I recently attended the Conservation Systems Cotton and Rice Conference in Jonesboro, Arkansas. One of the most discussed cotton issues was the rising cost of inputs. It is no secret that inputs, such as fuel and fertilizer, will be at an all-time high for many farmers in the United States.
With higher costs on the horizon, Dr. Bill Roberston, University of Arkansas Research and Extension, and cotton producer Jesse Flye of Jonesboro, Arkansas, presented at the conference addressing strategies to improve cotton profitability. Robertson, with funding from Cotton Incorporated, has studied the use of cover crops to protect and improve soil health for years. But what does all that research mean for the farmer?
Cover Crops, Weeds, Insects
Arkansas cotton producer Jesse Flye started his presentation by posing a question on many farmers’ minds, “Can cover crops decrease inputs and increase soil health?” Flye surmised that cover crop farming could be beneficial in three main categories: weed suppression, insect pressure and irrigation efficiency.
A potential shortage of herbicides and crop protection products combined with growing weed resistance in row crop fields could make this season particularly challenging for weed control.
“There are several things that cover crops will do, including inhibiting germination of other plants,” Flye says. “With less germination, you’ll see less emergence of unwanted weeds.”
Planting a well-seeded cover crop before the first freeze allows the resulting biomass to outcompete weeds and the farmer to lay the groundwork for a successful spring crop. Following termination of the cover crop, residue can block sunlight and reduce germination.
Among the benefits of cover crop farming in cotton is the decreased need for insecticides, giving farmers an advantage in terms of labor costs. Over-spraying insecticides can eradicate both the helpful and harmful pests living in fields. The ecosystem created by a cover crop allows beneficial insects to survive.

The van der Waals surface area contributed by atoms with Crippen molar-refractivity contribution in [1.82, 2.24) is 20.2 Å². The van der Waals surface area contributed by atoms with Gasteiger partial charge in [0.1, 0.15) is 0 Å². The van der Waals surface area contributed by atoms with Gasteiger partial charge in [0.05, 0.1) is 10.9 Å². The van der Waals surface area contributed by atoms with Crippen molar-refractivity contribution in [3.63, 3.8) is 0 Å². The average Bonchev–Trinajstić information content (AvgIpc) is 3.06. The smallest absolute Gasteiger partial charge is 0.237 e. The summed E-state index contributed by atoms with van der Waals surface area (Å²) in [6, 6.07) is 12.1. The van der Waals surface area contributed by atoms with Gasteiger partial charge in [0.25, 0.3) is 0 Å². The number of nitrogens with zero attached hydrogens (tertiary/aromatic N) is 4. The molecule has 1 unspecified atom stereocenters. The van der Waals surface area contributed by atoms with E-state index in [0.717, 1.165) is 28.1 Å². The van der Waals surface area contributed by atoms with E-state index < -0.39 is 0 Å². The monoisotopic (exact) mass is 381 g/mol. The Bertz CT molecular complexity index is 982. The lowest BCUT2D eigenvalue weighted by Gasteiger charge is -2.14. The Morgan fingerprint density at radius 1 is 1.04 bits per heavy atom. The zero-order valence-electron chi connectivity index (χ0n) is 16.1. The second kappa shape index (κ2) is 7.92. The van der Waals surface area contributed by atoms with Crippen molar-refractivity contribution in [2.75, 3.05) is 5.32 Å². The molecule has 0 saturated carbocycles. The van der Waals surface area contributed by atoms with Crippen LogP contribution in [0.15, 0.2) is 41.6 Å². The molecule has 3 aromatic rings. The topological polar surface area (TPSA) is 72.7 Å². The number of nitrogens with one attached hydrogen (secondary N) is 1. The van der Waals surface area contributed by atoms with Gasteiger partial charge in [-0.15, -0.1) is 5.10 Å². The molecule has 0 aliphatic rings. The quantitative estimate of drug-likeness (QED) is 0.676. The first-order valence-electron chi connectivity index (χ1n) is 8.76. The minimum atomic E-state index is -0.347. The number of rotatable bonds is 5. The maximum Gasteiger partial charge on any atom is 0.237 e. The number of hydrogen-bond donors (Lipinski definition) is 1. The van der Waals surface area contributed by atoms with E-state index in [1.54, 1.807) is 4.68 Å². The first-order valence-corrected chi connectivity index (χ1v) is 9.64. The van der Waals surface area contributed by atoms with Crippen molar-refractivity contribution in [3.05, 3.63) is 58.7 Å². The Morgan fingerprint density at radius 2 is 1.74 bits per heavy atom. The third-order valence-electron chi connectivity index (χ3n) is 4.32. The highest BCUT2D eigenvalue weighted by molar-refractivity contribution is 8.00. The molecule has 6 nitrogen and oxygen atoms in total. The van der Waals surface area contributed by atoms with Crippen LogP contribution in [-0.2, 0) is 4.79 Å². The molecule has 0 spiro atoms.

Cover Crops And Water
Finally, Robertson and Flye’s presentations highlighted how planting a cover crop prevents water depletion in the soil profile, specifically in times of drought. Biodiversity created from the cover crop in the soil allows for better water infiltration, thus combatting erosion and pooling in the fields. The water penetrates the ground, generating minimal runoff and leading to more efficient field irrigation overall.
“We have data showing an increase in water infiltration by four or five times when a cover crop is used, compared to infiltration rates without cover,” Robertson says. “We also see cover crops as a way to prevent soil compaction because of the complex root systems they can develop.”
The takeaway from all this information is that each of these cover crop benefits directly correlates to reducing input costs. I’m sure producers will be cautious coming into spring planting and are considering many approaches to help protect against rising input costs.
Thanks to research funded by Cotton Incorporated and conducted by the University of Arkansas, Mid-South cotton producers have access to proven cover crop strategies that can help protect their bottom line.